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Publication Detail
Community engagement and dementia risk: Time-to-event analyses from a national cohort study
  • Publication Type:
    Journal article
  • Publication Sub Type:
    Article
  • Authors:
    Fancourt D, Steptoe A, Cadar D
  • Publication date:
    29/10/2019
  • Journal:
    Journal of Epidemiology and Community Health
  • Status:
    Published
  • Print ISSN:
    0143-005X
Abstract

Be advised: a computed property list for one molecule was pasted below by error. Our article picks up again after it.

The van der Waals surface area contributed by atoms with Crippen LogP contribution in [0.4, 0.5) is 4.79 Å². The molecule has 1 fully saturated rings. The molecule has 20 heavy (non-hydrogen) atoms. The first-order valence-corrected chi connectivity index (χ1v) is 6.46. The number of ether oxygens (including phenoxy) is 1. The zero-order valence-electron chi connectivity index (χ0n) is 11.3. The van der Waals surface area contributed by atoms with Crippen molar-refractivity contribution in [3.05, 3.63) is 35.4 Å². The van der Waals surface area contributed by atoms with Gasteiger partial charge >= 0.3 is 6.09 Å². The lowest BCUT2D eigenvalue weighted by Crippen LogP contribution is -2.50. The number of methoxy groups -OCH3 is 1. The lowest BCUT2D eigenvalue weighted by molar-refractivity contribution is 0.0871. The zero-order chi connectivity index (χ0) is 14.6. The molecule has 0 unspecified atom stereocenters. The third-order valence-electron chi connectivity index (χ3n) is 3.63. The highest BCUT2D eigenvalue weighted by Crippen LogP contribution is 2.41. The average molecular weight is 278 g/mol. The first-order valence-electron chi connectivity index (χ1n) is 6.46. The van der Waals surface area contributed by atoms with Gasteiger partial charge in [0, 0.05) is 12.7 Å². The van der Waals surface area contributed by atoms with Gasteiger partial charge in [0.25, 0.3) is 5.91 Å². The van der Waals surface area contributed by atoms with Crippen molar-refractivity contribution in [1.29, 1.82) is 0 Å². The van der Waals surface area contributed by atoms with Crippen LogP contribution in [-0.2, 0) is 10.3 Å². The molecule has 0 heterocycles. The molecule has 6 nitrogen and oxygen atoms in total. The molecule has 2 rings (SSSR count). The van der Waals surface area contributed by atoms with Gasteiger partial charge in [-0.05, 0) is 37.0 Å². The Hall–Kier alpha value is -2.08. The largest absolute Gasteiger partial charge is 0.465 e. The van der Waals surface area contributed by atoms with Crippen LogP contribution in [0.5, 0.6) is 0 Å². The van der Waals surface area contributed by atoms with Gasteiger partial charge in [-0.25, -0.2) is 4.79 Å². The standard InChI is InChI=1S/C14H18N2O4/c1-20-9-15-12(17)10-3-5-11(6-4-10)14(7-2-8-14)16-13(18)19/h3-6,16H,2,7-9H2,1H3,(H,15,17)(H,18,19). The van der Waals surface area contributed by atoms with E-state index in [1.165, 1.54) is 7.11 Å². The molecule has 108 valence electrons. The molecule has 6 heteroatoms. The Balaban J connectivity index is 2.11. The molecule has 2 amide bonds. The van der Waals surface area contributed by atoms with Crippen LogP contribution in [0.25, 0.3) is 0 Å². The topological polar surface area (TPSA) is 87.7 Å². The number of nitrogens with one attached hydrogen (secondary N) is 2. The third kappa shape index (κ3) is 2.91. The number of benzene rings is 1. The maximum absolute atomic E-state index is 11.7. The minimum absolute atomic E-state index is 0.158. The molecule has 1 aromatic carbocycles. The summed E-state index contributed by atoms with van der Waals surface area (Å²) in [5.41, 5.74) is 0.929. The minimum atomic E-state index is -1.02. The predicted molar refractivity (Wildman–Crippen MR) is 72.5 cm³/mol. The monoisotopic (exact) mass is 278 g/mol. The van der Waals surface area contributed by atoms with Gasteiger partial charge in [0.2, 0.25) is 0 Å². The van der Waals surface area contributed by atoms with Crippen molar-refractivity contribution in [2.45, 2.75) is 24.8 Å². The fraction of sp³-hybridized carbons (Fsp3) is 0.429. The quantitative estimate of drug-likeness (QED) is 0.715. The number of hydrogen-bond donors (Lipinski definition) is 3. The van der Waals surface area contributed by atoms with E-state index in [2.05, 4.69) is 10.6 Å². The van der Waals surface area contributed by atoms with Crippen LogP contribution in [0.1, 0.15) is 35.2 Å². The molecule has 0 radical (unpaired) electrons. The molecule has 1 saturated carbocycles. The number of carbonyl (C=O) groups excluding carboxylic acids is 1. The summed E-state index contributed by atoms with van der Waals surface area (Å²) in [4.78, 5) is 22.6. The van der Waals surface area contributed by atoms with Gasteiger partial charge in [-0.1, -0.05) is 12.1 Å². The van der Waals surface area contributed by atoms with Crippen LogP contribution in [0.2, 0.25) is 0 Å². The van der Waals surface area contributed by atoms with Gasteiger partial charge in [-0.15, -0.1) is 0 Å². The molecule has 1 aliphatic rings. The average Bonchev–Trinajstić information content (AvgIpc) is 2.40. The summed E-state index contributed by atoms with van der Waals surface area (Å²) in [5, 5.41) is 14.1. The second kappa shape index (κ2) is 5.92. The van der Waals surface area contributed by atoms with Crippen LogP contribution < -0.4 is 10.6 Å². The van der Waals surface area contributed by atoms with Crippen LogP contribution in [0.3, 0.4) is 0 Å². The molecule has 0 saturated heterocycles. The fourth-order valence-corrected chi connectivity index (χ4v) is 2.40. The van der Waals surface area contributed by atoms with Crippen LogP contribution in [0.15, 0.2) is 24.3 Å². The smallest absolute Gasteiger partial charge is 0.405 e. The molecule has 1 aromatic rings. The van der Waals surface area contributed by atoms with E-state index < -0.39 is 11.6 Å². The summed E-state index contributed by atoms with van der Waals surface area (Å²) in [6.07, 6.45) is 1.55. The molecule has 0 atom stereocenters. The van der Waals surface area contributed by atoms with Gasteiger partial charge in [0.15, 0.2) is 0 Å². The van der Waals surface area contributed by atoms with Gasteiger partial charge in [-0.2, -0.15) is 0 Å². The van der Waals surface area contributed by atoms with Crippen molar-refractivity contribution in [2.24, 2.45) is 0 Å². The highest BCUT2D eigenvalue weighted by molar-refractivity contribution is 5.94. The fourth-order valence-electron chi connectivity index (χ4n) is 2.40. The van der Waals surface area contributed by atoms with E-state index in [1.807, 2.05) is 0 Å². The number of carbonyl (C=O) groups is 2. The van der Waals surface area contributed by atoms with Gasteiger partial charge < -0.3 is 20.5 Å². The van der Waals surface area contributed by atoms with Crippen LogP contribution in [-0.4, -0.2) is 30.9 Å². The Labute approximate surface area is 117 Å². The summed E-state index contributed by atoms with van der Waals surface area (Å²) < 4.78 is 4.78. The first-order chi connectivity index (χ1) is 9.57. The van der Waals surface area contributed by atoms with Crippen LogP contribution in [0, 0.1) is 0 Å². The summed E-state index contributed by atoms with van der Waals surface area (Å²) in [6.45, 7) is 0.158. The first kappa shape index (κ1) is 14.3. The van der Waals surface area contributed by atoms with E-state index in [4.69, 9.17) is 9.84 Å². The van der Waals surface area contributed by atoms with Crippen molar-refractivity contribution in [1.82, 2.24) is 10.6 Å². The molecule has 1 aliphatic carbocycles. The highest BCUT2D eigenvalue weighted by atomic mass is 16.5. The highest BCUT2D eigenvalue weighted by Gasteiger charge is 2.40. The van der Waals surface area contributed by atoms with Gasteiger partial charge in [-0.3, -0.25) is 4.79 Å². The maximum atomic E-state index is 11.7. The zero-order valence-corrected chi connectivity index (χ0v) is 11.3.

© Author(s) (or their employer(s)) 2019. Re-use permitted under CC BY. Published by BMJ. Background: There is increasing interest in the potential health benefits of referring older adults to engage in community leisure activities ('social prescribing') to help promote healthy cognitive ageing. However, it remains unclear whether beneficial effects of community engagement are independent of the well-known protective effects of broader structural, functional and subjective social factors. Methods: We analysed data from 9550 adults aged 50+ from the English Longitudinal Study of Ageing, with baseline from 2004 to 2005. We assessed associations between different types of community engagement and dementia incidence over a 12-year period. Specifically, we used Cox proportional hazards models, competing risk regressions models, and modified Fine and Gray subdistribution hazards models while controlling for all identified demographic, health-related, and social covariates. Results: Community cultural engagement (eg, visiting museums, galleries, the theatre) was associated with a lower hazard of developing dementia in older age independent of demographic, health-related and a broad range of social factors, using all three statistical approaches (fully adjusted Cox models: HR 0.58, 95% CI 0.41 to 0.80). Community group engagement (eg, attending clubs or societies) was only associated with dementia prior to adjustment for social factors. Results were robust to sensitivity analyses considering reverse causality, over-adjustment and baseline cognitive function. Conclusion: It is not just social factors that are associated with reduced risk of dementia onset, but community engagement may also be protective, particularly when relating to cultural activities. These findings are of relevance when considering the current interest in social prescribing to support healthy ageing.
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